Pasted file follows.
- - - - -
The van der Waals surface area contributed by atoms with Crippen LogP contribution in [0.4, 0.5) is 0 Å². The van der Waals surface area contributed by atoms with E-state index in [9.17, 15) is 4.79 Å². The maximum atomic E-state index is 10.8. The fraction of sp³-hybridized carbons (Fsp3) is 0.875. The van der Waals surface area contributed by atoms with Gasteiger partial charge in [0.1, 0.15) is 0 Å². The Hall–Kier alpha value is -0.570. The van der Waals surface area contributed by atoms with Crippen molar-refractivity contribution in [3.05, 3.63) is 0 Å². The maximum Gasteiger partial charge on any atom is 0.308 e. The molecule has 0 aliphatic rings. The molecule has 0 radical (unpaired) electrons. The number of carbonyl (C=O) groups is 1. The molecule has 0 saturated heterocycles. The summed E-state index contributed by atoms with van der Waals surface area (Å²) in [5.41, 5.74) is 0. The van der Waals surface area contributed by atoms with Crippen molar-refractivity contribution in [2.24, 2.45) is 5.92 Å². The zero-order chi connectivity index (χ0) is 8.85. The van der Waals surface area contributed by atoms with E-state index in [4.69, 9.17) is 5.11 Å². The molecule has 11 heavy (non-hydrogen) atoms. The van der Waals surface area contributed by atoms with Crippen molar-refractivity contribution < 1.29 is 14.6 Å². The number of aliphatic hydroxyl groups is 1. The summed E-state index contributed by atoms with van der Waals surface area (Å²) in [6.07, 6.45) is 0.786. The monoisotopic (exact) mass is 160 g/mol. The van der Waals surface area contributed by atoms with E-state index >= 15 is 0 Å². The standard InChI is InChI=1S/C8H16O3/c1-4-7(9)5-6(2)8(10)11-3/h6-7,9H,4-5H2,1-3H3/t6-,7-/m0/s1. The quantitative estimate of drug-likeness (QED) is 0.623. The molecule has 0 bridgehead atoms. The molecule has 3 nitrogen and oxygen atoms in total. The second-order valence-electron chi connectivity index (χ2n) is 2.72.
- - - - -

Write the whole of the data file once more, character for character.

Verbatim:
The van der Waals surface area contributed by atoms with Crippen LogP contribution in [0.4, 0.5) is 0 Å². The van der Waals surface area contributed by atoms with E-state index in [9.17, 15) is 4.79 Å². The maximum atomic E-state index is 10.8. The fraction of sp³-hybridized carbons (Fsp3) is 0.875. The van der Waals surface area contributed by atoms with Gasteiger partial charge in [0.1, 0.15) is 0 Å². The Hall–Kier alpha value is -0.570. The van der Waals surface area contributed by atoms with Crippen molar-refractivity contribution in [3.05, 3.63) is 0 Å². The maximum Gasteiger partial charge on any atom is 0.308 e. The molecule has 0 aliphatic rings. The molecule has 0 radical (unpaired) electrons. The number of carbonyl (C=O) groups is 1. The molecule has 0 saturated heterocycles. The summed E-state index contributed by atoms with van der Waals surface area (Å²) in [5.41, 5.74) is 0. The van der Waals surface area contributed by atoms with Crippen molar-refractivity contribution in [2.24, 2.45) is 5.92 Å². The zero-order chi connectivity index (χ0) is 8.85. The van der Waals surface area contributed by atoms with E-state index in [4.69, 9.17) is 5.11 Å². The molecule has 11 heavy (non-hydrogen) atoms. The van der Waals surface area contributed by atoms with Crippen molar-refractivity contribution < 1.29 is 14.6 Å². The number of aliphatic hydroxyl groups is 1. The summed E-state index contributed by atoms with van der Waals surface area (Å²) in [6.07, 6.45) is 0.786. The monoisotopic (exact) mass is 160 g/mol. The van der Waals surface area contributed by atoms with E-state index >= 15 is 0 Å². The standard InChI is InChI=1S/C8H16O3/c1-4-7(9)5-6(2)8(10)11-3/h6-7,9H,4-5H2,1-3H3/t6-,7-/m0/s1. The quantitative estimate of drug-likeness (QED) is 0.623. The molecule has 0 bridgehead atoms. The molecule has 3 nitrogen and oxygen atoms in total. The second-order valence-electron chi connectivity index (χ2n) is 2.72.